Author Contributions

GD, SS, SH, and IJ conceived of the database idea. IJ, SH, CL, NN, LK, and JB collected and analyzed the data. All authors contributed to drafting and editing the manuscript. All authors contributed to the article and approved the submitted version.


This research was conducted by the Ecological Levers for Health expert working group supported by the Science for Nature and People Partnership (SNAPP), a collaboration of The Nature Conservancy, the Wildlife Conservation Society, and the National Center for Ecological Analysis and Synthesis (NCEAS) at the University of California, Santa Barbara. IJ was supported by a National Science Foundation Graduate Research Fellowship (#1656518). NN was supported by the Stanford Data Science Scholars program, the Stanford Center for Computational, Evolutionary and Human Genomics (CEHG) Predoctoral Fellowship, and the Philanthropic Educational Organization (P.E.O.) Scholar Award, International Chapter of the P.E.O. Sisterhood. AL was supported by a James and Nancy Kelso Fellowship through the Stanford Interdisciplinary Graduate Fellowship program. AM was supported by a National Science Foundation Postdoctoral Research Fellowship in Biology (#1611767), and by the National Science Foundation and Fogarty International Center (DEB-2032276, DEB-2011147). GD was supported by NSF DEB 2011179 and the Bill and Melinda Gates Foundation (OPP1114050).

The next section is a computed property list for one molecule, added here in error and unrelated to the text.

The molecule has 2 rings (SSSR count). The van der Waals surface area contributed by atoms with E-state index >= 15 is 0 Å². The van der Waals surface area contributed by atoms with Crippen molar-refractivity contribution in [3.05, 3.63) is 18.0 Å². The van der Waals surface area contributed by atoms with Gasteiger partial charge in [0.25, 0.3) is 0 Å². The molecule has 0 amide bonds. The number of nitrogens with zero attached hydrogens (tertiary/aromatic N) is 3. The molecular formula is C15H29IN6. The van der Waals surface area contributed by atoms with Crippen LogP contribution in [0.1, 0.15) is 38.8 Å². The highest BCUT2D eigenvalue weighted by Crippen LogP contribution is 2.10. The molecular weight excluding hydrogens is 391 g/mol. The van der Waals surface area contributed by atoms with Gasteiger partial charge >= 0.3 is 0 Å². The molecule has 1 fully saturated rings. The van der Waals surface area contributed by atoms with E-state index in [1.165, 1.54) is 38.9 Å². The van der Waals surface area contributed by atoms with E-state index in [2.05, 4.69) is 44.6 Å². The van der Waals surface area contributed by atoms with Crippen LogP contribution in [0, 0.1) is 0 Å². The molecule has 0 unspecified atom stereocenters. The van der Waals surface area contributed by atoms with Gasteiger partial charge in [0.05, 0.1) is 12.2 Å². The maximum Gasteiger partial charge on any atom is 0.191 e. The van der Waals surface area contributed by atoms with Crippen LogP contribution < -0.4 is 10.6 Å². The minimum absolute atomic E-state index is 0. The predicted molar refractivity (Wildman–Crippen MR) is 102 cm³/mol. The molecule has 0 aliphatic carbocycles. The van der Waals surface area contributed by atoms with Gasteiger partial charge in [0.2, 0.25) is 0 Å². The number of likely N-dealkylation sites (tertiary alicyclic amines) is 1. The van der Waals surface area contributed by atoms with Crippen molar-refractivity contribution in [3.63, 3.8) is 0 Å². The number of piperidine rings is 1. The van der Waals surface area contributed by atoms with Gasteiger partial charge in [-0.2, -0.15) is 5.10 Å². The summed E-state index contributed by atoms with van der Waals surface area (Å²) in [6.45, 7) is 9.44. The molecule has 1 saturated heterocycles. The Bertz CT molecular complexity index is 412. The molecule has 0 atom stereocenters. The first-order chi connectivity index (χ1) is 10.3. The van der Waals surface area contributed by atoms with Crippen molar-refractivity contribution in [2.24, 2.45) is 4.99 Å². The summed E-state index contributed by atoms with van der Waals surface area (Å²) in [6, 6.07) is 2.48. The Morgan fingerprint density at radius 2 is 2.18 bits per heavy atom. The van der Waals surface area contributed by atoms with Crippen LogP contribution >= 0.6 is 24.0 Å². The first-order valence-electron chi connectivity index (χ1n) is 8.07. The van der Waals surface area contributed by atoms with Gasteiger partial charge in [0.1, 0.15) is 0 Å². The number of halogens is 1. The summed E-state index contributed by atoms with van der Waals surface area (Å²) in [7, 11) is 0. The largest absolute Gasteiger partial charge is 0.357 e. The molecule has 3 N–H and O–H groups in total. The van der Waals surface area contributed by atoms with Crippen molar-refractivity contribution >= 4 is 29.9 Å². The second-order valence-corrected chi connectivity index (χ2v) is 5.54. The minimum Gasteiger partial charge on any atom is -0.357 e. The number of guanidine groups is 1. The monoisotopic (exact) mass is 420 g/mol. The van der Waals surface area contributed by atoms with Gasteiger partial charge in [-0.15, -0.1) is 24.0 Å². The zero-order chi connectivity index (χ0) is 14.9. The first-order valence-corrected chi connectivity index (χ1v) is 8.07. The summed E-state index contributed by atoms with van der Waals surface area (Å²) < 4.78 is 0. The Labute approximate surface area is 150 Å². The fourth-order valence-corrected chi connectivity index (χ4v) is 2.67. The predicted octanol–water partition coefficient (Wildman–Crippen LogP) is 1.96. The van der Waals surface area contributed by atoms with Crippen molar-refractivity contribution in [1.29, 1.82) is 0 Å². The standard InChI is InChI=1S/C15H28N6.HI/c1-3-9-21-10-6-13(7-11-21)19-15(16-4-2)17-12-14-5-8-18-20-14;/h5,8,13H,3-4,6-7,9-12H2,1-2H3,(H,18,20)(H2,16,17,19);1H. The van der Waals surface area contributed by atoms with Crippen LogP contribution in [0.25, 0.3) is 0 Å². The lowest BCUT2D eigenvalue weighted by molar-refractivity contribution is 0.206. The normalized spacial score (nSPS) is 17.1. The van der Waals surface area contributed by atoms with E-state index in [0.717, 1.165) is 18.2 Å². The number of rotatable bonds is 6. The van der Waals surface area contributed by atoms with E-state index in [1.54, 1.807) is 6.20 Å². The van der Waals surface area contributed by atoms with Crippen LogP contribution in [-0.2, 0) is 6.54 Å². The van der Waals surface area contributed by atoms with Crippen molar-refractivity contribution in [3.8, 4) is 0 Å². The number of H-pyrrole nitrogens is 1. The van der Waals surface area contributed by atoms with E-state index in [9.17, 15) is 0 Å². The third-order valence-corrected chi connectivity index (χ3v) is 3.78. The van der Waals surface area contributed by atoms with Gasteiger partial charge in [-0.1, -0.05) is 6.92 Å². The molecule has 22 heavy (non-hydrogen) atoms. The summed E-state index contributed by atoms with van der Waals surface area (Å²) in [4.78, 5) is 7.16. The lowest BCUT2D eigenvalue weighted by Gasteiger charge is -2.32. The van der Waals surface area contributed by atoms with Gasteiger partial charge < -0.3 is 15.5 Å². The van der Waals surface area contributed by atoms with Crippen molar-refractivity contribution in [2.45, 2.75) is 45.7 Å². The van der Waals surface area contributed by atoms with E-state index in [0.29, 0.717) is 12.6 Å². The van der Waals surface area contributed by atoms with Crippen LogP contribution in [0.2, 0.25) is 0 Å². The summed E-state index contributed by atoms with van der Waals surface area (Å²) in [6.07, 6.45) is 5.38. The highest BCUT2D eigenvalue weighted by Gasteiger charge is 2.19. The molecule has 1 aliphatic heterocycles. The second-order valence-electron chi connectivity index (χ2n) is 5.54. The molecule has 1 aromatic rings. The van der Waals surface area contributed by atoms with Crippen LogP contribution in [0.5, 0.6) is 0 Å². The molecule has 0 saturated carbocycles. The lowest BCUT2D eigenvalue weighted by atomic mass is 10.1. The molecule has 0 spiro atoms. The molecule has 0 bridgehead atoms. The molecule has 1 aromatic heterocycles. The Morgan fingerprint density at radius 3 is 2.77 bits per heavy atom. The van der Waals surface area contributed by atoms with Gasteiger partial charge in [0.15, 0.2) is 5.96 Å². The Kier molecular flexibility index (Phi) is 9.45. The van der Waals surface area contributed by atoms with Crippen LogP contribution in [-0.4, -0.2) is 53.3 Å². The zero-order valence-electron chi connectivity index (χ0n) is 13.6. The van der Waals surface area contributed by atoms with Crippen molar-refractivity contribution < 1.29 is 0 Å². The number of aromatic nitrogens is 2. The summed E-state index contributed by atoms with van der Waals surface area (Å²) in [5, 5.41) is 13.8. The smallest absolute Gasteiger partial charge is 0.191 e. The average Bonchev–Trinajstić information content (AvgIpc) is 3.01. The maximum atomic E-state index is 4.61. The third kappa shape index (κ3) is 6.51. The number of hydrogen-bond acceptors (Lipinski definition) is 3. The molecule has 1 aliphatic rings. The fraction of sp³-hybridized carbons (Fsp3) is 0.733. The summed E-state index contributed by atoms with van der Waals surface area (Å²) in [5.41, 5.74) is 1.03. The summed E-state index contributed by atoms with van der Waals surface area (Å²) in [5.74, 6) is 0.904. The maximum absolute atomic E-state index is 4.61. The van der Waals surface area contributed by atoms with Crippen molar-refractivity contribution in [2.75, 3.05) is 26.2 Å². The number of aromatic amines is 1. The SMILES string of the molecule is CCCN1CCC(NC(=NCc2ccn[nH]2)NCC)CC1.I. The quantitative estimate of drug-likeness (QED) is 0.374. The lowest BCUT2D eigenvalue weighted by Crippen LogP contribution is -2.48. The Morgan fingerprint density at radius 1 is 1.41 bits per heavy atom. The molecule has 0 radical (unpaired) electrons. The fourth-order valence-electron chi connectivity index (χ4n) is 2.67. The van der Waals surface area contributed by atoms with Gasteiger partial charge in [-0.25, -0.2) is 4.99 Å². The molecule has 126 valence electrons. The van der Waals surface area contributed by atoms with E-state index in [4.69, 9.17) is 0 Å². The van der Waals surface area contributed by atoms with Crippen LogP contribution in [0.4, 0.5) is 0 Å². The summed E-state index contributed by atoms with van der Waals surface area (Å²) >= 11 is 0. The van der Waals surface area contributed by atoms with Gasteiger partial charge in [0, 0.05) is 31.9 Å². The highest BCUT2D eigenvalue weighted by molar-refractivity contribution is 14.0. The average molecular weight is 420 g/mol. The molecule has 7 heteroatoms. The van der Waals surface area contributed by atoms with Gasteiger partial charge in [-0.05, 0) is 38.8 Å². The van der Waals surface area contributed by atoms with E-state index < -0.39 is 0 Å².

Conflict of Interest

The authors declare that the research was conducted in the absence of any commercial or financial relationships that could be construed as a potential conflict of interest.

Publisher's Note

All claims expressed in this article are solely those of the authors and do not necessarily represent those of their affiliated organizations, or those of the publisher, the editors and the reviewers. Any product that may be evaluated in this article, or claim that may be made by its manufacturer, is not guaranteed or endorsed by the publisher.